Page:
Sunday, November 10

A... Grocery List?

So, I'm a poor person. I'm working now, which means slightly less financial stress in general, but still, anything that's more than $5 (and i mean anything) is too expensive for me.

Unfortunately, the beau and I have three eating modes. Freezer Foods -- foods I buy all at once that require only a few ingredients, then pre-prep, pre-season/marinate, separate into servings, and freeze (meatballs, pre-seasoned, pre-cut chicken, stews etc) to simply be thawed and cooked without any work put into it -- Going Out (we're lazy and this is the biggest way we WASTE money, by saying "but i don't waaanna eat ramen...") or Cheap Foodie Eats.

So that's what this post is about. It's just a grocery list, really -- and i'm not going to post the recipe steps unless anyone asks (they're pretty simple foods)-- but I wanted to show you how I do simple but delicious (and kinda healthy) things that don't cost much but often fill you up and handle some kind of craving. And I'll include approximate costs for things from my international store, to give you an idea of pricing.

Not my photos today, unfortunately...

So here's this week's three primary meal plans:

Quinoa Bowls

this is inspired by a HelloFresh recipe for next week, and though i'm not getting it from them, i knew i could make it
myself and it's so damn easy i can't wait to try it.

--Quinoa (2.99/lb)
--Avocado (1.99)
--Sweet Potato (1)
 Chimichurri sauce: -- Parsley/Cilantro (1) --Vinegar (1), garlic, chili flakes, lemon
Approximate Cost:  $8 -- 2 servings

Spicy Krab Hand Rolls

I am always sad by how little I get to have sushi. It's really my favorite food, and not being able to eat it often because we don't have any places that are both good and affordable here is really depressing. I can make sushi-- its pretty straightforward-- but all the ingredients together tend to add up to big costs, even if it does last you much more than the same amount of money at a restaurant-- it's still an investment. So this is my makeshift recipe list to satisfy my desperate craving for a spicy, nori-packed, crispy spicy tuna roll, since raw tuna is expensive, but imitation crab isn't.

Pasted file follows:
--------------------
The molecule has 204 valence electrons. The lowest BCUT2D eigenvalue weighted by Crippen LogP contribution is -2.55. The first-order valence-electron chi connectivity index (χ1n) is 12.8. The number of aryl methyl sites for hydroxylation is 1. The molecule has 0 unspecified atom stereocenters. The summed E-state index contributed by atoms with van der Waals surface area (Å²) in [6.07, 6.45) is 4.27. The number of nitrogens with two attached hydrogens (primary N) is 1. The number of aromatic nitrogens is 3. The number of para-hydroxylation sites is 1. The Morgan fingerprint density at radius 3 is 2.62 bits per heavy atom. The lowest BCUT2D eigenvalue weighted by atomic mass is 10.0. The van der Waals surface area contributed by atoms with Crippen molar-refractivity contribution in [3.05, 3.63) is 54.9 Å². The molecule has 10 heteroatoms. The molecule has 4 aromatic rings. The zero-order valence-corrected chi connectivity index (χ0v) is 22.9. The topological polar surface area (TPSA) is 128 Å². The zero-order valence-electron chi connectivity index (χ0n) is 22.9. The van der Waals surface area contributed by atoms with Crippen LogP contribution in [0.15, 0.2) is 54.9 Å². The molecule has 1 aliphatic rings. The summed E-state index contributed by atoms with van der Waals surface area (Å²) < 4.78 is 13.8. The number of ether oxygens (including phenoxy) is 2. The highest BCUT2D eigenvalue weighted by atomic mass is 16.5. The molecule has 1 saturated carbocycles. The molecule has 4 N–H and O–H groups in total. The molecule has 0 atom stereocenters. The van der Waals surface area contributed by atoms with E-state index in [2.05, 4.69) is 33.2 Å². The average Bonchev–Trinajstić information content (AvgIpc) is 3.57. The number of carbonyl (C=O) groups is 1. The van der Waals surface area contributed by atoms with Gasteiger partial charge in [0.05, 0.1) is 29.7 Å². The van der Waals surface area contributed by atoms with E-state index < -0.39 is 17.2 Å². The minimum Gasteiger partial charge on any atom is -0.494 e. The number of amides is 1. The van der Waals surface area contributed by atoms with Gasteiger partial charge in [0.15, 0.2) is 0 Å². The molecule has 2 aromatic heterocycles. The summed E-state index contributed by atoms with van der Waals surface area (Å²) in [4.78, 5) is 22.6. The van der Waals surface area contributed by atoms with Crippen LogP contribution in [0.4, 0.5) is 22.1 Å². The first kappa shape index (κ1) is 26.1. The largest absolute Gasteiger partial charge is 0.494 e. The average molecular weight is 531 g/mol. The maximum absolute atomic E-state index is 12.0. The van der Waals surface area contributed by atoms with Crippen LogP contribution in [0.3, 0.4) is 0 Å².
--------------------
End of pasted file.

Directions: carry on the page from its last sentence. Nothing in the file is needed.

--Nori (1.49)
--Rice (1.99)
--Krab (1.99)
--Cucumber (.5)
sesame oil
(optionals- avocado, lettuce, sprouts, tobiko, panko crumbs, etc)
Approximate Cost: $6 - 2-3 servings

Super Simple Thai Chicken Bowl

I've worked with a lot of asian people of all different types, and so far I've never been let down by their food (except maybe that fertilized duck egg... thing...i don't really want to try that again...). But since my go-to, super cheap, super easy, super lazy meal of choice is just chicken and rice (with optional additions like black beans, avocado, tomatoes, or quick-pickles) I have a lot of ways to do that now that incorporates things I've had or loved, and started to mock-up at home.
This is one example.

--Rotisserie Chicken ($5 on sundays) [can you use your own cooked chicken? of course. but i'm lazy, plus i save the bones in the freezer for stock]
--Rice (1.99) [cook it in broth for extra flavor, or, if you have some from before, use quinoa for a super health punch]
Ingredients for following asian additions;
*Quick pickles -- cucumbers/onions/zucchini (1), vinegar/lime (1), salt
*Thai dipping sauce [I call it moomoo sauce, because the guy who showed me how to make it was called Moo Moo (however, he was not Thai)] -- lemon/lime juice (1), fish sauce, garlic, chili sauce, sugar
Approximate Cost: $10-$12 -- 3-5 servings/

A fun alternative to this is an altered version of "Larb"-- which is essentially similar, but with ground chicken instead, with shredded veggies like lettuce or cabbage, and serving it on rice noodles smothered in the sauce would be a fun change.

See how simple and awesome these all seem? And the cooking part is just cut everything, make the starchy bit, and put it all together, either in a roll or a bowl!

And I think it's all very Weetzie. Healthy, quick, a tiny bit exotic, and less than $30 in total, for a giant chunk of the week's food, when you think about how many servings/meals each can make as far as using leftovers.

**items without a dash are things i always have at home anyway.

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